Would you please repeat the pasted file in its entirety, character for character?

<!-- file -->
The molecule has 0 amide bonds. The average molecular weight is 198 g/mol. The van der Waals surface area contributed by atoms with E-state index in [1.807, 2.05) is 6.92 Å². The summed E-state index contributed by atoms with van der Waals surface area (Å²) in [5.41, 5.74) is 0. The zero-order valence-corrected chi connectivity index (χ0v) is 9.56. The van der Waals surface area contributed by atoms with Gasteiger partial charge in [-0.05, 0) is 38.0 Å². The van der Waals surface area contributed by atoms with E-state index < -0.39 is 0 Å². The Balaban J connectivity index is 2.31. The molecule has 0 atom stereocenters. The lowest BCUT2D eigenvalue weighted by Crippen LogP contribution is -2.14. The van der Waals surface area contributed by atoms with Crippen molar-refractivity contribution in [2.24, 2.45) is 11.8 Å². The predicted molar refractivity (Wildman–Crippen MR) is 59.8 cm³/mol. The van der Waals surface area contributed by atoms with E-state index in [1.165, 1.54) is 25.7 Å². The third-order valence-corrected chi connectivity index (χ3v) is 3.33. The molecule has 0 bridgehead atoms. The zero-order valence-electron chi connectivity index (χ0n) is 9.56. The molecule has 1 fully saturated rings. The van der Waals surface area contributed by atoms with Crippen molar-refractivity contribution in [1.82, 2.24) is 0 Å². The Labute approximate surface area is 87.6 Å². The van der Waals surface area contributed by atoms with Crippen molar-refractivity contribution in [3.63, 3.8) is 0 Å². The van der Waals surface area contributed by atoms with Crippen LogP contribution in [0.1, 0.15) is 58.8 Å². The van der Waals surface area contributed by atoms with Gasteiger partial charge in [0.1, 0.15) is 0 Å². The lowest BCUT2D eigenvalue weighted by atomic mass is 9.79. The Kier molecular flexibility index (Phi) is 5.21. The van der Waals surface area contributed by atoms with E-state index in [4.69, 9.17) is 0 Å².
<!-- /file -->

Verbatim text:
The molecule has 0 amide bonds. The average molecular weight is 198 g/mol. The van der Waals surface area contributed by atoms with E-state index in [1.807, 2.05) is 6.92 Å². The summed E-state index contributed by atoms with van der Waals surface area (Å²) in [5.41, 5.74) is 0. The zero-order valence-corrected chi connectivity index (χ0v) is 9.56. The van der Waals surface area contributed by atoms with Gasteiger partial charge in [-0.05, 0) is 38.0 Å². The van der Waals surface area contributed by atoms with E-state index < -0.39 is 0 Å². The Balaban J connectivity index is 2.31. The molecule has 0 atom stereocenters. The lowest BCUT2D eigenvalue weighted by Crippen LogP contribution is -2.14. The van der Waals surface area contributed by atoms with Crippen molar-refractivity contribution in [2.24, 2.45) is 11.8 Å². The predicted molar refractivity (Wildman–Crippen MR) is 59.8 cm³/mol. The van der Waals surface area contributed by atoms with E-state index in [1.165, 1.54) is 25.7 Å². The third-order valence-corrected chi connectivity index (χ3v) is 3.33. The molecule has 0 bridgehead atoms. The zero-order valence-electron chi connectivity index (χ0n) is 9.56. The molecule has 1 fully saturated rings. The van der Waals surface area contributed by atoms with Crippen molar-refractivity contribution in [1.82, 2.24) is 0 Å². The Labute approximate surface area is 87.6 Å². The van der Waals surface area contributed by atoms with Crippen molar-refractivity contribution in [3.63, 3.8) is 0 Å². The van der Waals surface area contributed by atoms with Crippen LogP contribution in [0.1, 0.15) is 58.8 Å². The van der Waals surface area contributed by atoms with Gasteiger partial charge in [0.1, 0.15) is 0 Å². The lowest BCUT2D eigenvalue weighted by atomic mass is 9.79. The Kier molecular flexibility index (Phi) is 5.21. The van der Waals surface area contributed by atoms with E-state index in [4.69, 9.17) is 0 Å².